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How does light catch up Bob?
« Reply #10 on: 03/11/2010 15:48:18 »
When any object is getting close to lightspeed, even a much smaller fraction that 0.999, then you have to use special relativity rather than Newtonian mechanics. I mentioned before that Bob may get away without severe harm because, although the lightbeam will eventually reach him, its energy is much diminished because it is significantly redshifted.
 

Offline Bill S

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How does light catch up Bob?
« Reply #11 on: 03/11/2010 21:01:25 »
Quote from: graham.d
I mentioned before that Bob may get away without severe harm because, although the lightbeam will eventually reach him, its energy is much diminished because it is significantly redshifted.

I have probably missed something, but why is the light redshifted in Bob's F of R?
 

Offline maffsolo

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How does light catch up Bob?
« Reply #12 on: 03/11/2010 21:54:27 »
When any object is getting close to lightspeed, even a much smaller fraction that 0.999, then you have to use special relativity rather than Newtonian mechanics. I mentioned before that Bob may get away without severe harm because, although the lightbeam will eventually reach him, its energy is much diminished because it is significantly redshifted.

OK Graham.d Thank you for opening my eyes here, it is not everyday I get to see an object at light speed, just a reflection of an image.
« Last Edit: 03/11/2010 22:28:59 by maffsolo »
 

Offline graham.d

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How does light catch up Bob?
« Reply #13 on: 04/11/2010 09:58:26 »
Quote from: graham.d
I mentioned before that Bob may get away without severe harm because, although the lightbeam will eventually reach him, its energy is much diminished because it is significantly redshifted.

I have probably missed something, but why is the light redshifted in Bob's F of R?

Bob is receding from his enemy at 0.999c. You can consider the light aimed at him to be considerably Doppler shifted towards the red end of the spectrum.
 

Offline jartza

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How does light catch up Bob?
« Reply #14 on: 04/11/2010 16:58:02 »



Here the rectangle is a rocket, and the circles are photons.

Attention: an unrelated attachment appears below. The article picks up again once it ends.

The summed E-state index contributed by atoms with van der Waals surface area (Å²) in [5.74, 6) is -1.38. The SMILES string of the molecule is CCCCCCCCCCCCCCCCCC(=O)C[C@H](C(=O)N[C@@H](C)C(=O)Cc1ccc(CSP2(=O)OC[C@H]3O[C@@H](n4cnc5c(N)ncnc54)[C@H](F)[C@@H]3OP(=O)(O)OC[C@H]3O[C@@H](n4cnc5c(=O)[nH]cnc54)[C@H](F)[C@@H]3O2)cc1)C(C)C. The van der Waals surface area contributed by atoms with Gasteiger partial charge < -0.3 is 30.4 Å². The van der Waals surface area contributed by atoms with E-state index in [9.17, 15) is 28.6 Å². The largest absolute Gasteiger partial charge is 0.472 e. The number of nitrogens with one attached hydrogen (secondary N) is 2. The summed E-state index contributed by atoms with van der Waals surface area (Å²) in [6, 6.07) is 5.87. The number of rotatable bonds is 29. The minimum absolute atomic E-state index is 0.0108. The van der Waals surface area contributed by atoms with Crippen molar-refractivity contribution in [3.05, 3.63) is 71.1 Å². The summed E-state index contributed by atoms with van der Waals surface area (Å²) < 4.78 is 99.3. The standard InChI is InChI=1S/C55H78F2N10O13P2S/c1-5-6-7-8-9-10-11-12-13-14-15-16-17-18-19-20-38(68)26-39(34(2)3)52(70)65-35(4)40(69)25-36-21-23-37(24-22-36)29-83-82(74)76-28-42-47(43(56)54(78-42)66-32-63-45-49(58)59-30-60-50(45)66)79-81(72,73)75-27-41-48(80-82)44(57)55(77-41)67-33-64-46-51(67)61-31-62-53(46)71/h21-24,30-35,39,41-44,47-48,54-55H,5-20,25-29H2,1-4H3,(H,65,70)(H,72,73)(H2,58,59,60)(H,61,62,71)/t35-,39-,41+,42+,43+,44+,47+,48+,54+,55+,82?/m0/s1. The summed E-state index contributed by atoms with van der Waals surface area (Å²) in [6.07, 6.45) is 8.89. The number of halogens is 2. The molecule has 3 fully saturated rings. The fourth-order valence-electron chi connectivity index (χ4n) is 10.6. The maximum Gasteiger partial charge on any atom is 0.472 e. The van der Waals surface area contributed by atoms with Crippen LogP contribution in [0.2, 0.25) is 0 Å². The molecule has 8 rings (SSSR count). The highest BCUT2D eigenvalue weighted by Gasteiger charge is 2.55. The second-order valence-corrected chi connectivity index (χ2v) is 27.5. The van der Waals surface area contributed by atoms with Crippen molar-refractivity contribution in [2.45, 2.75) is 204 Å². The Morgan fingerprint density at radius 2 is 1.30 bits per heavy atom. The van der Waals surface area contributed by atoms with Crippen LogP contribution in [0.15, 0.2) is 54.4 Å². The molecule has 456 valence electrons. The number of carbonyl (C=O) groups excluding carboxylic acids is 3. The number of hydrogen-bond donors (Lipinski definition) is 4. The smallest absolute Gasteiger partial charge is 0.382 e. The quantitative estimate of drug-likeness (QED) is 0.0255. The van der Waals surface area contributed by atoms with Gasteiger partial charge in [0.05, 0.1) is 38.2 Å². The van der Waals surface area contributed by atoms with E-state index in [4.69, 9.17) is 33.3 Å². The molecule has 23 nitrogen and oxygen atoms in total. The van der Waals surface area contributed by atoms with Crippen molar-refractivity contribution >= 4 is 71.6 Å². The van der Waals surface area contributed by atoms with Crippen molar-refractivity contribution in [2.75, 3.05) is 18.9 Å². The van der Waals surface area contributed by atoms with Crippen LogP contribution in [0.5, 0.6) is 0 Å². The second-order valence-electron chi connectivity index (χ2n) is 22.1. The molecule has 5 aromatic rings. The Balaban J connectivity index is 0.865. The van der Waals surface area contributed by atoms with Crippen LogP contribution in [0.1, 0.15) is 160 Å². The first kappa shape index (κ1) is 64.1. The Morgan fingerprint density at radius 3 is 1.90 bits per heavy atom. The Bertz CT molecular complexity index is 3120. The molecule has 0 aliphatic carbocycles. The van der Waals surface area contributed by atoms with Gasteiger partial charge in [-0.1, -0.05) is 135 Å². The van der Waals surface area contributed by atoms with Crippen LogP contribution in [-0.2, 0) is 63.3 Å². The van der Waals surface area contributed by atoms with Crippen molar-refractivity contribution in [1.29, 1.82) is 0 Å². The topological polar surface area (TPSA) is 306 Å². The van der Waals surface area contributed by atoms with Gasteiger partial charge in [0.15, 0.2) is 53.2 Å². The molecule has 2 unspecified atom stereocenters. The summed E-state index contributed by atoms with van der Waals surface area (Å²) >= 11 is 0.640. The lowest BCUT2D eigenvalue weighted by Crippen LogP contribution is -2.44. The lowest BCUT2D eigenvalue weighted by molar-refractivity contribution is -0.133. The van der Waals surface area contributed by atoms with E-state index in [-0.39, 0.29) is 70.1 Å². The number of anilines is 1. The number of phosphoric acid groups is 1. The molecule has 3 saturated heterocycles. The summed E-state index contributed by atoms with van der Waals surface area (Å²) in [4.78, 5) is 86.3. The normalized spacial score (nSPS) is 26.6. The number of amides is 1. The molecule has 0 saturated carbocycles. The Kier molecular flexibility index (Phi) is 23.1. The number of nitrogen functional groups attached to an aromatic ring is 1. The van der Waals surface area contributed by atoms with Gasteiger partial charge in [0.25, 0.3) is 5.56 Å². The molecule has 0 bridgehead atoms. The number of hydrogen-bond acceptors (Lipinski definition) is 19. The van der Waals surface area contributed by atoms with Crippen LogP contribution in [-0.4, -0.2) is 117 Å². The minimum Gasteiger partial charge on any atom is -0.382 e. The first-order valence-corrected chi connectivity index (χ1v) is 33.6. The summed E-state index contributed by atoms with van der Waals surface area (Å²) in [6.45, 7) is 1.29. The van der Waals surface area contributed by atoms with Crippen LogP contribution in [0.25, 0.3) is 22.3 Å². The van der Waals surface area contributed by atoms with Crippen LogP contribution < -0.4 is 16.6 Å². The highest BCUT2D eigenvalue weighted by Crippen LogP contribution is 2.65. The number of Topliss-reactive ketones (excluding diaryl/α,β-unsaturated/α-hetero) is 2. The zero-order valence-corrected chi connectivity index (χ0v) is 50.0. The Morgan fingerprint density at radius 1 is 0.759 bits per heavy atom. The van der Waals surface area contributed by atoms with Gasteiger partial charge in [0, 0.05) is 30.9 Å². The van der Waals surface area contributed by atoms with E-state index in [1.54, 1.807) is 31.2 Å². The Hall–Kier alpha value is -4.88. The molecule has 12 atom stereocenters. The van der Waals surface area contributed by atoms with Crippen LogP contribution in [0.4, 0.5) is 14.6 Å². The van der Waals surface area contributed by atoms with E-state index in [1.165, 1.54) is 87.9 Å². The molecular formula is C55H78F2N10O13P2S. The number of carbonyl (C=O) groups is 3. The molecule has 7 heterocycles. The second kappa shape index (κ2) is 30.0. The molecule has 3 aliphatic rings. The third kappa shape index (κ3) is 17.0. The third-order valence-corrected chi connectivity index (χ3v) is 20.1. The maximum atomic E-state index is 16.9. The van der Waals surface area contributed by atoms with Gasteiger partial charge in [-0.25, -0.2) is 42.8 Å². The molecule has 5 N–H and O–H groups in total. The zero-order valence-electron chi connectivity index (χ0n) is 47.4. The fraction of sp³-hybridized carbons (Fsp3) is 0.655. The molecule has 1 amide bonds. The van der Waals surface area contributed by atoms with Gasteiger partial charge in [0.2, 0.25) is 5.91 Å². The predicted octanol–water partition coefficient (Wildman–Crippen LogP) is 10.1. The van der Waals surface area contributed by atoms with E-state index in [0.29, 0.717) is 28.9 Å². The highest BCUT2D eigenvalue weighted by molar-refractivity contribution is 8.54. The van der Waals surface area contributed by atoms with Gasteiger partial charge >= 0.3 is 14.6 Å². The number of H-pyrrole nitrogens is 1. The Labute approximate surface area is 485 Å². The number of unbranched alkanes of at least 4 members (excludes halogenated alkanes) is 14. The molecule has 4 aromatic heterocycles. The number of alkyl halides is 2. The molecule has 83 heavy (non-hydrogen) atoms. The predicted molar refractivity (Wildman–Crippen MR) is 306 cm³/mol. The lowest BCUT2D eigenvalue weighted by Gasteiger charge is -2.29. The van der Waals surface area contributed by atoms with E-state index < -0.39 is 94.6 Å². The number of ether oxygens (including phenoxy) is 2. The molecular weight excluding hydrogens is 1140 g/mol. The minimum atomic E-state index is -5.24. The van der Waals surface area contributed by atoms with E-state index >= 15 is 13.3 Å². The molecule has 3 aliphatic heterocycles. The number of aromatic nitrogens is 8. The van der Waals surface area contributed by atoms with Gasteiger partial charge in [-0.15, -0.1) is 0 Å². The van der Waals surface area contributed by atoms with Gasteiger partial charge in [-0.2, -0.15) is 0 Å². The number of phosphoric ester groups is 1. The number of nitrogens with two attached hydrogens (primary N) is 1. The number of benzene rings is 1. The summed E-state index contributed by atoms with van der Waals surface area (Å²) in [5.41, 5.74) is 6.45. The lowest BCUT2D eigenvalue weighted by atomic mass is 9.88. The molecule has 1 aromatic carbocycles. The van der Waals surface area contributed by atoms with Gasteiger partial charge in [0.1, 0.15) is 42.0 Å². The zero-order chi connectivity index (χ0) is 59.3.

The speed that the photon in the rocket approaches the ceiling is the same speed that the photon outside the rocket approaches the floor.

The traveling of the photon from floor to ceiling is a half of a light clock work cycle. This half of the working of the light clock measures the photon outside approaching at constant rate, regardless of the velocity of the rocket.

The other half of the work cycle of a light clock is a photon traveling from the ceiling to the floor. When rocket is not moving the photon
outside approaches equally at the two work cycles of a light clock in the
rocket.

When the velocity of the rocket approaches c, the amount that the photon outside the rocket approaches the floor approaches an insignificant
amount compared to the amount that the photon outside the rocket approaches the floor during the other work cycle of the light clock.

Therefore we can say that at great velocities of the rocket there is no approaching of the outside photon during work cycle number two, and there is a velocity independent approaching of the outside photon during work cycle number one.  

And therefore lifetime of Bob doubles when accelerating from 0 to c, or very
close to c.
  
 

Offline flr

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How does light catch up Bob?
« Reply #15 on: 04/11/2010 18:39:43 »
Increase the speed as close as possible to c.
 

Offline jartza

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How does light catch up Bob?
« Reply #16 on: 07/11/2010 06:34:47 »





CORRECTION to previous analysis:

Everybody's opinion is that during light clock photon's travel towards
the ceiling the outside photon does not approach the light clock photon.

And non-moving observer's opinion is that the amount that the outside photon approaches the light clock photon during light clock photon's travel towards the floor becomes nearly insignificant when the speed of the rocket becomes near c.

Therefore it's possible to the light clock photon to make arbitrarily large number of trips, while outside photon's approaching stays arbitrarily small.

So Bob can live an arbitrarily long life.

 

Offline Bill S

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How does light catch up Bob?
« Reply #17 on: 07/11/2010 22:07:56 »
Quote from: jartza
So Bob can live an arbitrarily long life

Only in Bob's F of R, assuming he is an outside observer; right?
 

Offline jartza

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How does light catch up Bob?
« Reply #18 on: 08/11/2010 16:16:59 »
Quote from: jartza
So Bob can live an arbitrarily long life

Only in Bob's F of R, assuming he is an outside observer; right?

Bob is an old geezer when the light beam finally hits, and that's not a relative thing at all.

I didn't mention that the lorentz contraction of the rocket is the reason that it takes almost no time for the photon inside the rocket to travel from ceiling to floor.
 
This thing is also same thing as "relativistic red shift". 

I'm not sure scientists have gotten the relativistic red shift right. As I have shown here the formula for redshift should be the same old lorentz formula, but they claim it's something more complicated?     

 

 

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How does light catch up Bob?
« Reply #18 on: 08/11/2010 16:16:59 »